Walking in the woods on the east side of Werneth Low

From the side of Werneth Low, several lanes took me to Back Wood Woodland, where I am told you can see loads of bluebells in bluebell season. But there were few to be seen. On the other hand, there was a huge grassy field, a perfect spot for lying on in the sun, so I couldn’t complain too much.

From there, it was all fields until the hamlet of Hodgefold. The trail then joined Hodge Lane, once part of a packhorse route used to transport salt over the Pennines to Yorkshire, from the Cheshire Salt Mines.

The industrial revolution didn’t pass this cluster of houses though. Not that you’d know it now. A huge print works had been built alongside the Etherow, and the trail went past the remnants of the huge dye vats that once bleached cotton.

Hodge Lane Dye Vats in Broadbottom
Hodge Lane Dye Vats in Broadbottom

What is now the Broad Mills Heritage Area was the home to one of the biggest mills in the area. Cotton was spun and weaved here, and in the 1860s, 1,200 people worked here. An impressive number given the nearby village of Broadbottom now has a population of about a thousand.

The mills closed in 1934, with fire ravaging the buildings in 1939. Not much remains, and much of what does has been reclaimed by nature. But it’s all been tidied up, and landscaped, making these industrial ruins a pleasant and popular place to walk around.

And what better place to visit once you’ve walked round them than the nearby Lymefield Garden Centre and Farm Shop? It’s not actually on the Etherow-Goyt Valley Way, but it’s cakes are excellent and I couldn’t resist popping in to look. And then purchasing a ‘Creame Egg Chocolate Brownie’ that I would eat some time later ina field. Well, sometimes you just have to.

Remnants of the mill buildings at Broad Mills Heritage Site
Remnants of the mill buildings at Broad Mills Heritage Site

Into Broadbottom village proper I headed. A quiet but adorable village with an excellent pub and a name that’s not funny in the least. Seriously, stop sniggering back there. It’s not mature of you.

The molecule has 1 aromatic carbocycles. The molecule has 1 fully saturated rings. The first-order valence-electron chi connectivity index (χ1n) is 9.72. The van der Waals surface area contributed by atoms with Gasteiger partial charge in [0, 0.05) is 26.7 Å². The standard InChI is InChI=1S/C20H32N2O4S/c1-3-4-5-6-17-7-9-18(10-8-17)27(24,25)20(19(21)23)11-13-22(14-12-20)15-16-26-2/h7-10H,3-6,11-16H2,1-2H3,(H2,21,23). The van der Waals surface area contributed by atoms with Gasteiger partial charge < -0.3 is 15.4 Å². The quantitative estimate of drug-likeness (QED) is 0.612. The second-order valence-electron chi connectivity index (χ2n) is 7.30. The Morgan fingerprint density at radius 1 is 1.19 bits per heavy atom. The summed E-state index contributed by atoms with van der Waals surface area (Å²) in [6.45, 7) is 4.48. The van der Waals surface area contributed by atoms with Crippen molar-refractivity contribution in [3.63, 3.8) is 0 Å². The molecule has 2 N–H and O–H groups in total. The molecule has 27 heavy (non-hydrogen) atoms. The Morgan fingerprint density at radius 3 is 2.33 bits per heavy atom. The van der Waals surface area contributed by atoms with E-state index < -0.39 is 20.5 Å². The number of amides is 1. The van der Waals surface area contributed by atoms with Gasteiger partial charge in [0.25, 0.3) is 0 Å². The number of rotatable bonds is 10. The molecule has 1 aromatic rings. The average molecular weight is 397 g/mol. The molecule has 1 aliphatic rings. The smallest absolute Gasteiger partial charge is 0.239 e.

Alas the trail didn’t take me past the wonderful Harewood Arms, which is probably a good thing as if I’d popped in, I may never have bothered finishing the rest of the walk. It’s a great pub, and it sells beer brewed by the brewery based in its cellar. If I’d gone in, I probably would have never left.

And to be honest, I wouldn’t have missed much. I was about to do the final few miles of the Etherow-Goyt Valley Way, and about to enter Derbyshire. On paper, you’d expect this to be the best part of the trail. Alas, it was to be far from it.

Once more I’d be leaving the river, and heading up a hill to some houses. And to be passed by two teenage girls going down to Broadbottom dressed in clothing that suggested they were heading out clubbing. Which would have made more sense if Broadbottom had a night club, and it hadn’t been about 2:30 in the afternoon.

A car wide track leaving the village of Broadbottom
Once again, nowhere near the river.

The lane I was following ended next to some ridiculously large metal gate. Beyond this was another lane, some more gates, a field and then the village of Woolley Bridge.

The section of the trail from Broadbottom hadn’t been the best, but it was at Woolley Bridge that the whole trail really went down hill. After spending the day strolling along river banks, through parks and woodlands, I was now wandering endlessly through housing estates and crossing main roads.